3. looking at solarcity as a business model and as an investment,i would not invest in this city is publically traded on the NasdaqGS:SCTY. she traded last Friday @ 52.45. fundamentally,this company is way over valued.she has yet to show a profit and hs a lot of debt. solar city will continue to need all the government support possible. and there are more homeowners and businesses that would rather own their solar panels rather than commit to a 20 yr. lease.and the competition is fierce.the panels will get cheaper and cheaper.the stock is worth $10 and not $52.the company recently had to start a joint venture with Groupon to attract potential that was probably a wise drcision because it lowers Solar city's cost of advertising and seeking customers.and just as important customers would rather apply for a loan to purchase a solar panel to own rather than sign a long term lease.

  4. So happy to see all of the other comments on this "article (?)"! While reading it I was thinking the EXACT same things everyone else commented on. It's full of almost blatant lies!
    It so bias, and untrue, that they really should consider pulling the article altogether from this site.
    You can “report” a commenter’s comments, can you “report” a junk article like this somehow?

  5. Because of how poorly (Or should it be how greatly?) this “article” fails to make any valid arguments or points I had to do a little research. So I say this to you Jason… Just because you are a republican it doesn’t mean you have to be a follower of every word they say, only to find yourself being against something that may benefit mankind. (Don’t be a republic-can’t. Try thinking for yourself. I realize that doesn’t pay as well, but it can be liberating.)

  6. Although I am opposed to government subsidies of solar power, I am quite willing to take advantage of them while they exist. It's a way of getting back a small portion of my tax money being taken from me by the government. The fact that those subsidies go to Solar City (or in my case their competitor Verengo Solar) rather than directly to me personally doesn't really change the equation. Money is fungible, and the subsidies lower the cost I pay to Solar City or Verengo for electricity compared to what I'd pay if the subsidies didn't exist or if I owned and installed the solar panels myself. I consider solar power to be a risky investment, so I prefer to have Solar City or Verengo be the panel owners, thereby bearing all of the upfront costs and maintenance costs and market risks. For me there is no downside: I just pay less money than I had been paying for my electricity. How the author of this article can construe that as a raw deal is beyond me. Are these solar panel companies ripping me off by pocketing more of the savings and tax credits than if I did it myself? Not as far as I'm concerned, not when you factor in the risks of how well a relatively new technology like solar panels will perform over a twenty year life span along with financial considerations of otherwise having to pay up front or borrow money to do it on my own. I ended up going with Verengo largely because they offered a cheaper rate per kWH than Solar City or several other similar companies with identical business models. This market-based competition limits the rates they can charge (and their profit margins), and circumvents the heavily tiered rate structure from government-regulated utility companies like Edison.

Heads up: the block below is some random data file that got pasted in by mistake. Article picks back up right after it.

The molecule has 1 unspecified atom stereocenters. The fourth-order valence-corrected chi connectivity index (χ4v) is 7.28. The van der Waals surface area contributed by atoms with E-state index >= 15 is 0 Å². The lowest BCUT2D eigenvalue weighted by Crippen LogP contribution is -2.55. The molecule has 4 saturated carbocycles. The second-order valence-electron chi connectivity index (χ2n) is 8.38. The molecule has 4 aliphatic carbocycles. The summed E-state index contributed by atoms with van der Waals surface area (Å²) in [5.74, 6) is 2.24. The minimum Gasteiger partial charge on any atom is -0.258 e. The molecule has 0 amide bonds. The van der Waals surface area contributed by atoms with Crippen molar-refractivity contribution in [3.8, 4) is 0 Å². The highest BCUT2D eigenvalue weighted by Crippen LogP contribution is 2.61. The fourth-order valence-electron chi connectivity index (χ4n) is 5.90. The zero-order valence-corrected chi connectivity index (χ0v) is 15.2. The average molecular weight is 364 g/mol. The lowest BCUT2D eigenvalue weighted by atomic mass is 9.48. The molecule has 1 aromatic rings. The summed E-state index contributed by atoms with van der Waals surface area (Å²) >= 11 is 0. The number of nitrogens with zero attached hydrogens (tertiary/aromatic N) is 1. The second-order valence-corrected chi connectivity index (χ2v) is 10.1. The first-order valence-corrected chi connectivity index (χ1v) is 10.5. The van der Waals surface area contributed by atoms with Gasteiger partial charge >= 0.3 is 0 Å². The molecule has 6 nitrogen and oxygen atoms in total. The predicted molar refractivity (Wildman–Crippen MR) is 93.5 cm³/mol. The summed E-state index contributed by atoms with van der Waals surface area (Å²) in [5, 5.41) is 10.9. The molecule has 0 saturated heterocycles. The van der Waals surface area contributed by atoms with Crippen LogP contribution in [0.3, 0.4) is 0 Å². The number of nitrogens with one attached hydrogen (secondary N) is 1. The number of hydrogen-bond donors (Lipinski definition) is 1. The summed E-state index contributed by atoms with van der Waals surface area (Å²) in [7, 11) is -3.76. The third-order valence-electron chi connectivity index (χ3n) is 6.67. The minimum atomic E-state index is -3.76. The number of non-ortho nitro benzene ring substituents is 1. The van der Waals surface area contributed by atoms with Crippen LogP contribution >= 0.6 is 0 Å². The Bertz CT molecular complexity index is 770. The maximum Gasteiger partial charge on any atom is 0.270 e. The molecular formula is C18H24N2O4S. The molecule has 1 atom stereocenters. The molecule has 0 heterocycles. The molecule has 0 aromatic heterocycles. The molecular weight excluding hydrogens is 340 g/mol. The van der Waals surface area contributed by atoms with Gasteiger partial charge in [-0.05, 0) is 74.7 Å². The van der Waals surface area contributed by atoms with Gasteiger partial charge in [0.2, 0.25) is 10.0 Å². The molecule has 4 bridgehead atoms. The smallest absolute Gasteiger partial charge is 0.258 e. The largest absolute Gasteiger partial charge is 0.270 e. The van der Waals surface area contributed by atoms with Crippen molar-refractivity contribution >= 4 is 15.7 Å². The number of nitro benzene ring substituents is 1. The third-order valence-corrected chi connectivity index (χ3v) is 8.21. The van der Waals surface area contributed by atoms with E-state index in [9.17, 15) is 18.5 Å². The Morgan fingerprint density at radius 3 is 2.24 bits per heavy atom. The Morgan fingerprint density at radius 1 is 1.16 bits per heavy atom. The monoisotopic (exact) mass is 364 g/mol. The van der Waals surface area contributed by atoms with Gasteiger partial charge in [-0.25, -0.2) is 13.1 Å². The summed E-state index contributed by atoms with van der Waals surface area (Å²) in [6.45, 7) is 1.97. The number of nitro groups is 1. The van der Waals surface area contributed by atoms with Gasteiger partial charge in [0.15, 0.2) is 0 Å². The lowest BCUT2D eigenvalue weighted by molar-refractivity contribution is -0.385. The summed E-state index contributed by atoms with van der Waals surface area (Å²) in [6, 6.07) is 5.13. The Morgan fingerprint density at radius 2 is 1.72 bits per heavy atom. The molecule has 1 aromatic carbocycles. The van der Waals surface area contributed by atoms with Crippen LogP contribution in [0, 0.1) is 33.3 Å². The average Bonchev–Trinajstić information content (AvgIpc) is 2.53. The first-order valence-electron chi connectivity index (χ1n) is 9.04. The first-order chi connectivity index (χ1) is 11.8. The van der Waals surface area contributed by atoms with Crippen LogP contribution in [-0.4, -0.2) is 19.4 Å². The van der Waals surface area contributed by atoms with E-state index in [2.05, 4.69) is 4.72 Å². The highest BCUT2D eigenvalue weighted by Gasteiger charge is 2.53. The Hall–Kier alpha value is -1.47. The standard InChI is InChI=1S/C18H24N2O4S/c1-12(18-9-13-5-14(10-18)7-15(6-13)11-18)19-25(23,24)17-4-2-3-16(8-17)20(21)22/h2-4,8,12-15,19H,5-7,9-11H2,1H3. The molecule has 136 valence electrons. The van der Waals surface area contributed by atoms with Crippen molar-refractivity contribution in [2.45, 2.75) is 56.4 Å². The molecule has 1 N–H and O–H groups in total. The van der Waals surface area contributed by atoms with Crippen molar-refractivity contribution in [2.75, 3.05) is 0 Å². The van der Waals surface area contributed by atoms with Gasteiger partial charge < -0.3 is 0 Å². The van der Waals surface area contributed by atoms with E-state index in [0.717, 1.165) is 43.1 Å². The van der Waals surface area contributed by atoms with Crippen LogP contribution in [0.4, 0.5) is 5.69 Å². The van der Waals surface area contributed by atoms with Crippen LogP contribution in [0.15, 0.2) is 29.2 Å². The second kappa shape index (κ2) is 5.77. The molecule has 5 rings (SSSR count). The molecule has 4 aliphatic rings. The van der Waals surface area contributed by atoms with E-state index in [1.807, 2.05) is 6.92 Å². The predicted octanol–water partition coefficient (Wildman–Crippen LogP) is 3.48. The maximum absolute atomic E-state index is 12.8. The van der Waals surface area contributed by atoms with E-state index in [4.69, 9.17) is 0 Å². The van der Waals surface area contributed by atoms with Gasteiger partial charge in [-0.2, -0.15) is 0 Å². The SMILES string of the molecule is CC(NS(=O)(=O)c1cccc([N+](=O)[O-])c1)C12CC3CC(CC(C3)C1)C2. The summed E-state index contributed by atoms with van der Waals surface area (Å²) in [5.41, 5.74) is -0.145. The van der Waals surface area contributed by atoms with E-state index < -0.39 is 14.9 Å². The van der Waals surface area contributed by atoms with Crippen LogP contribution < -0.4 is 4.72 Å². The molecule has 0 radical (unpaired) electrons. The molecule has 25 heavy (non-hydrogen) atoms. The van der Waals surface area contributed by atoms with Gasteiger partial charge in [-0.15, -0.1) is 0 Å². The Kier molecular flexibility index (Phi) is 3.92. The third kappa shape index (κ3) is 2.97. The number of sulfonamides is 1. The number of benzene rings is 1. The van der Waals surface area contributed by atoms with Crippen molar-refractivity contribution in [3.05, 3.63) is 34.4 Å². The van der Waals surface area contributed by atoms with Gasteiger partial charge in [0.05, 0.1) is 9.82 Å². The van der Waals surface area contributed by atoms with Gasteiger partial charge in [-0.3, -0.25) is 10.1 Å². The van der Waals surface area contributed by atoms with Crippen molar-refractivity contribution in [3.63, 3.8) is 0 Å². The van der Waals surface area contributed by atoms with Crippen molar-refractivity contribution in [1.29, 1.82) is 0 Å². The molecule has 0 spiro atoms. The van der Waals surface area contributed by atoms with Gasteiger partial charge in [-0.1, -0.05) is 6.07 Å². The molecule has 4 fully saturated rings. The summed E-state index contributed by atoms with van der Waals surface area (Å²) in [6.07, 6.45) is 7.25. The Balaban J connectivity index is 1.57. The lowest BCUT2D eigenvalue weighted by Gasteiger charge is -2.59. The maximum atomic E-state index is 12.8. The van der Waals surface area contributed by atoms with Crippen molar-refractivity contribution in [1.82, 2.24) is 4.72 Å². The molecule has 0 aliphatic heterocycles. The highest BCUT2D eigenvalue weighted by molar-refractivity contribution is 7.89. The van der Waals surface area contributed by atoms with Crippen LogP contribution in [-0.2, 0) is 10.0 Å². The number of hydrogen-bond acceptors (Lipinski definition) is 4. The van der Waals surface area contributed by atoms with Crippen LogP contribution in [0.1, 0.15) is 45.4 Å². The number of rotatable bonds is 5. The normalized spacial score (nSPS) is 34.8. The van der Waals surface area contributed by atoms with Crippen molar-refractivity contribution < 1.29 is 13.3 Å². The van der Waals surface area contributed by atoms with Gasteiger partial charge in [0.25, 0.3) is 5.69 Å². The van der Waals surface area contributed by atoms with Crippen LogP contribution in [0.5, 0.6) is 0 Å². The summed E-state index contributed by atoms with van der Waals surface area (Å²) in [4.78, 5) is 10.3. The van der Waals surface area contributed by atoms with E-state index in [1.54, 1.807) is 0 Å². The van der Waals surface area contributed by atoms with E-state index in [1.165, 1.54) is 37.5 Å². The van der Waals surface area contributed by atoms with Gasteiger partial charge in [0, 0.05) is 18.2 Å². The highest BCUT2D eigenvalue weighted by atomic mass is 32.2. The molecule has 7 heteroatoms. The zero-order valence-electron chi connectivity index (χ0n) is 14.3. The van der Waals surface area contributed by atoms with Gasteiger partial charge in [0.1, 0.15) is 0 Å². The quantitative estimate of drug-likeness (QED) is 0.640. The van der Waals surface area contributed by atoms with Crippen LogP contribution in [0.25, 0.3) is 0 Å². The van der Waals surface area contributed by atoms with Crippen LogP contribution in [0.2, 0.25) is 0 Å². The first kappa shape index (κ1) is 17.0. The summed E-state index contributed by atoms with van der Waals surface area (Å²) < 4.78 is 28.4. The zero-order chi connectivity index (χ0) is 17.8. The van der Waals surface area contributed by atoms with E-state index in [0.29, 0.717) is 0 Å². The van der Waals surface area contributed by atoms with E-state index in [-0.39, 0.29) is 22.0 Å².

• so you and your solar provider benefits at the expense of the tax paying public(including yourself.actually a double taxation for you.) is there really aneed for any government intervention into our economy?there is no reason for it but it has been done for so long,it's now considered sound business.politicians love the power of creating more taxes and creating tax incentives. ideally,we should conduct any commerce strictly between the consumer/customer and business without any government involvement.but of course there are too many special interests and it may always be a crony-capitalism into the foreseeable future.anyway I will never interfere or support laws which will take away your choices for electricity.i hope only that people will come around and accept free and open markets and genuine capitalism.

      • I agree with you. As I said, I'm against any government subsidies of solar power (or for that matter any other government intervention into our economy). If lack of subsidies made solar power more expensive for me, or uneconomical altogether, so be it. But in the meantime I'm not going to turn down the solar tax credits any more than I would turn down a refund on my taxes at the end of the year, or refuse to drive my car on a government-paved street. And unlike the author of this article, I see no substantial difference between solar tax credits which go directly to me as opposed to my assigning those tax credits to a company like Solar City to to install solar panels on my roof and thereby reduce the kWH rate for the electricity generated by those panels.